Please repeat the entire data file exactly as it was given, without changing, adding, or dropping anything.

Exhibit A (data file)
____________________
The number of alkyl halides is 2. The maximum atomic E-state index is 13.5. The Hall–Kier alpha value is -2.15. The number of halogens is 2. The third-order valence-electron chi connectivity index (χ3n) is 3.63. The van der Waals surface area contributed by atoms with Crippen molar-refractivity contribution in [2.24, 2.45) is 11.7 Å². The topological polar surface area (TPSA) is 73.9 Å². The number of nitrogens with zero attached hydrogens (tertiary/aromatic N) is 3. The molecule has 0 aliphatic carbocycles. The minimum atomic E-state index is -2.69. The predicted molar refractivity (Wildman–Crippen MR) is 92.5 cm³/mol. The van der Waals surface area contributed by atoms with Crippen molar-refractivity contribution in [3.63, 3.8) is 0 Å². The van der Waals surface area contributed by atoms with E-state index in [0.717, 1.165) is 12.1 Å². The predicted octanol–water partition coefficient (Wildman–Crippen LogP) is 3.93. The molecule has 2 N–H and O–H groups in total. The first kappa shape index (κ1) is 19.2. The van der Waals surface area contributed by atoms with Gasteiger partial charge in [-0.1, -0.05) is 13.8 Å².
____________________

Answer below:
The number of alkyl halides is 2. The maximum atomic E-state index is 13.5. The Hall–Kier alpha value is -2.15. The number of halogens is 2. The third-order valence-electron chi connectivity index (χ3n) is 3.63. The van der Waals surface area contributed by atoms with Crippen molar-refractivity contribution in [2.24, 2.45) is 11.7 Å². The topological polar surface area (TPSA) is 73.9 Å². The number of nitrogens with zero attached hydrogens (tertiary/aromatic N) is 3. The molecule has 0 aliphatic carbocycles. The minimum atomic E-state index is -2.69. The predicted molar refractivity (Wildman–Crippen MR) is 92.5 cm³/mol. The van der Waals surface area contributed by atoms with Crippen molar-refractivity contribution in [3.63, 3.8) is 0 Å². The van der Waals surface area contributed by atoms with E-state index in [0.717, 1.165) is 12.1 Å². The predicted octanol–water partition coefficient (Wildman–Crippen LogP) is 3.93. The molecule has 2 N–H and O–H groups in total. The first kappa shape index (κ1) is 19.2. The van der Waals surface area contributed by atoms with Gasteiger partial charge in [-0.1, -0.05) is 13.8 Å².